Léna's Lit.Life

Léna (me): Lit, as in literature, Lit, as in light, Lit, as in a little kooky: Life.

"Well, the question is, what do you want to believe? Do you want to live in a world where things are possible, or in one where they aren't?" Cin, Edges.

Thursday, November 6, 2014

Movie Trailers, New York, and What it Means to Be Alive

Special guest blogger: Kaley Mamo!
Alecia Whitaker (Wildflower), Writopians Magda, Amanda, David Levithan, Writopians Kaley and Elizabeth at the Jefferson Market Library for Teen Author Reading Night!

Good evening my turtledoves - you are in for a treat as this next post is written by one of my favorite people, high school freshman and Writopian, Kaley Mamo. She is a brilliant and insightful writer and blogs for her high school under her moniker: Confessions of a Teenage Existentialist. Last night a few of us went into the city to go to a Teen Author Reading event hosted by David Levithan down in the West Village at The Jefferson Market Library.  Kaley is here to tell you how fabulous "breaking out of your comfort zone" is!

Going into the city is like watching movie trailers at the theater - the way there is just as exciting as the actual event, if not more so. There’s so much hype during the trip, especially when you’re on a train with your like-minded friends, feeling rebellious and alive because it’s a school night and you have that Global test the next day that you’re never going to study for. Then there’s the hot chocolate that you’ll grab from a deliciously sweet shop as you walk under the twinkling city lights, and you will be liberated by the steaming cup that nearly burns your hands. Suddenly you’re the star of your own teen TV show, be it The Carrie Diaries or Gossip Girl, as you saunter down the street, laughing too loudly and dodging passers-by. And you think of watching movie trailers, because you can feel it - millions of stories at the tips of your fingers, each a new pathway, a new setting and mood and character arc. It all depends on which way you choose to go.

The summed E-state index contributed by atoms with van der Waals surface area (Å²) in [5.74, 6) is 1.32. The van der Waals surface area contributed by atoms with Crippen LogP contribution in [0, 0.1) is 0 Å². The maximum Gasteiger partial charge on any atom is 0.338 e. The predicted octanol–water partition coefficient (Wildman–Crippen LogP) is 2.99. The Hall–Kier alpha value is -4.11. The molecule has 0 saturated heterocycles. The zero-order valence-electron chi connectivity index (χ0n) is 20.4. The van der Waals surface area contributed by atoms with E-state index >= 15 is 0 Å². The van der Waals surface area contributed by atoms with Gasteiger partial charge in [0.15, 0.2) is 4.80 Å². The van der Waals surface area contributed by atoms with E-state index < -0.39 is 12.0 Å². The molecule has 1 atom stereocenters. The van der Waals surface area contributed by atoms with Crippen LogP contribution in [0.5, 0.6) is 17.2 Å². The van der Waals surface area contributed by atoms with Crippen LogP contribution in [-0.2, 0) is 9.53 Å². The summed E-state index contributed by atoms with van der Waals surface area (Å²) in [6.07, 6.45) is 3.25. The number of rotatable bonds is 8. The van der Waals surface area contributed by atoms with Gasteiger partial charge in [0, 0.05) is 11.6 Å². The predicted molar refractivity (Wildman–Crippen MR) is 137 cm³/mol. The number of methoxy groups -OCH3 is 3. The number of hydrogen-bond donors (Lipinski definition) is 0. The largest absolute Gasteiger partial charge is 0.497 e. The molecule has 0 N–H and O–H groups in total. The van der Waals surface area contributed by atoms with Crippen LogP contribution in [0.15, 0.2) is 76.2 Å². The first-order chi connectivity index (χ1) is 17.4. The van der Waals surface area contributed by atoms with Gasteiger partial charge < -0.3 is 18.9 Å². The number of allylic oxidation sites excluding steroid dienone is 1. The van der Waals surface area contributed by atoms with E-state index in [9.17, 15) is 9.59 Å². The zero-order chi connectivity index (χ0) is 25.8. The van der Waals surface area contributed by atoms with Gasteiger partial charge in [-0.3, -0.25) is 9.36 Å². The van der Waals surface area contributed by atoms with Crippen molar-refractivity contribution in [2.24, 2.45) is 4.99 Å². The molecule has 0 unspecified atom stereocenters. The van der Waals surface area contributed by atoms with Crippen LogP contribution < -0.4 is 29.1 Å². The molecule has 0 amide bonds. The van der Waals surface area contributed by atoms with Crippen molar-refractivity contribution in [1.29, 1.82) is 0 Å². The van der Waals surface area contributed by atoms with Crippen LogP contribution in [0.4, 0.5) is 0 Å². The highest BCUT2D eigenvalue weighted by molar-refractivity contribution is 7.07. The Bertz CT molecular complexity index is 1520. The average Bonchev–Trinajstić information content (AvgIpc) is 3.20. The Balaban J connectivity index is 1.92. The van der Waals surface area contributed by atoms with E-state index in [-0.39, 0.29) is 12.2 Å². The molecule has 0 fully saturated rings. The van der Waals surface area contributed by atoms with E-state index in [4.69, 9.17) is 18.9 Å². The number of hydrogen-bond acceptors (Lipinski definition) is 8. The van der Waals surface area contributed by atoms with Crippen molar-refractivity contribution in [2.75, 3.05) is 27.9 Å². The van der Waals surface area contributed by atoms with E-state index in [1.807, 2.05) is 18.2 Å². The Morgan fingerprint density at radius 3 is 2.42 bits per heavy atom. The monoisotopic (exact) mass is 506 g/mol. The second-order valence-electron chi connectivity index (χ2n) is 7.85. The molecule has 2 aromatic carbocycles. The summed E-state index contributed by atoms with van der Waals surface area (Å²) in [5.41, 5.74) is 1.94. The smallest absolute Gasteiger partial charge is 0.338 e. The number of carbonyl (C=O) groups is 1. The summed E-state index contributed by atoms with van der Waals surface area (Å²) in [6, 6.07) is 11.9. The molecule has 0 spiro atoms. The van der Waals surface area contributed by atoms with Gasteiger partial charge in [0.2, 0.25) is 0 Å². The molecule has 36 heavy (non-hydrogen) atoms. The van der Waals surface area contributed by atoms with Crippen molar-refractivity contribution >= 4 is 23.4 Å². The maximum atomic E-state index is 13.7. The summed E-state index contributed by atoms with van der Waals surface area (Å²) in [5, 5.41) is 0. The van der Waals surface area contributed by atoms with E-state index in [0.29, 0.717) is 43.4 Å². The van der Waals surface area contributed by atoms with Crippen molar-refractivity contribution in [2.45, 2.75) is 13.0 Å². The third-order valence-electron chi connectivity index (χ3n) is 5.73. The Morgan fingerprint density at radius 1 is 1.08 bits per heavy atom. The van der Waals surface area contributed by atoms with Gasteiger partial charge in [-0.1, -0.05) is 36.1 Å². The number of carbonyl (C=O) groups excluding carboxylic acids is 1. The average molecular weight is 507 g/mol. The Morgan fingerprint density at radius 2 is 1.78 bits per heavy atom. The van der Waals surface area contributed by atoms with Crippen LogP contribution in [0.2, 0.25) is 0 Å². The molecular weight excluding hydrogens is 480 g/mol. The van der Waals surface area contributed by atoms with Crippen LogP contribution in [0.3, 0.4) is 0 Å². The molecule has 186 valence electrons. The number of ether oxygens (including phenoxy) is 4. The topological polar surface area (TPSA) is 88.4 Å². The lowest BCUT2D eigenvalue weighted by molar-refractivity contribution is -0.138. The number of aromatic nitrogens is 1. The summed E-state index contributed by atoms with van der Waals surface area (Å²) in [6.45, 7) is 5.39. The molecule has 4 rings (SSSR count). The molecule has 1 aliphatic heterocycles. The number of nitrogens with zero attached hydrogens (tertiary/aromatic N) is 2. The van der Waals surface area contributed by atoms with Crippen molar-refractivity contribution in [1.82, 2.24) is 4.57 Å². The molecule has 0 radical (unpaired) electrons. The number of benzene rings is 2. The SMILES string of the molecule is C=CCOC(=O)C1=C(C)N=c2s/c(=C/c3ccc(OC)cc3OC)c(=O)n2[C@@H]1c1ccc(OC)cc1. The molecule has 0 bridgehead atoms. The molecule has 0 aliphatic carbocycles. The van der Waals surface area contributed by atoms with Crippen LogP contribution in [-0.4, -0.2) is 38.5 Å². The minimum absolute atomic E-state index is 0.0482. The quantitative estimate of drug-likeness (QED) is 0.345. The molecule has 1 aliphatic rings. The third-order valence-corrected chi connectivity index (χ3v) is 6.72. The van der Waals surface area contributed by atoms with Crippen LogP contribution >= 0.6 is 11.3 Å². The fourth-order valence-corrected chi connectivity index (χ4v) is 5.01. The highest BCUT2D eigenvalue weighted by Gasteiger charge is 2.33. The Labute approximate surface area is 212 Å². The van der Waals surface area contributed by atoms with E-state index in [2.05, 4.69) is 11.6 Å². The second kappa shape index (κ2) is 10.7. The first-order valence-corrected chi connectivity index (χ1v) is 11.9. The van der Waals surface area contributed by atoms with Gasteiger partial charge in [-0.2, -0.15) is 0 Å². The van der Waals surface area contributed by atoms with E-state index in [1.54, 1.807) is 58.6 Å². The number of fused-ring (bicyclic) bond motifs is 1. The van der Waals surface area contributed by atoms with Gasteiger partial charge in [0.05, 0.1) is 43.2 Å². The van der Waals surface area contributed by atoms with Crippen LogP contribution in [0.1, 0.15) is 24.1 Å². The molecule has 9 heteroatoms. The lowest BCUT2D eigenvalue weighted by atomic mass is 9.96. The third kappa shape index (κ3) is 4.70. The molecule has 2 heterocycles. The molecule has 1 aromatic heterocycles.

Then you remember what you’re doing there in the first place - you remember you’re seeing a movie, not just the previews. Or in my case, you remember you’re going to a YA author panel to meet the very people that embody your aspirations. David Levithan (Will Grayson, Will Grayson with John Green, Everyday, Boy Meets Boy), Kass Morgan (The 100, now a TV show on the CW), Alecia Whitaker (Wildflower) and more - they’ll all be there. And when you arrive, and you sit and listen and admire and become inspired, you’re overwhelmed in the best of ways. It’s a breathtaking night, and the honking of cars and roaring of sirens as you walk back to Grand Central fuels you. On the way home, you nearly drift to sleep - but the adrenaline (not to mention your friends) keeps you awake.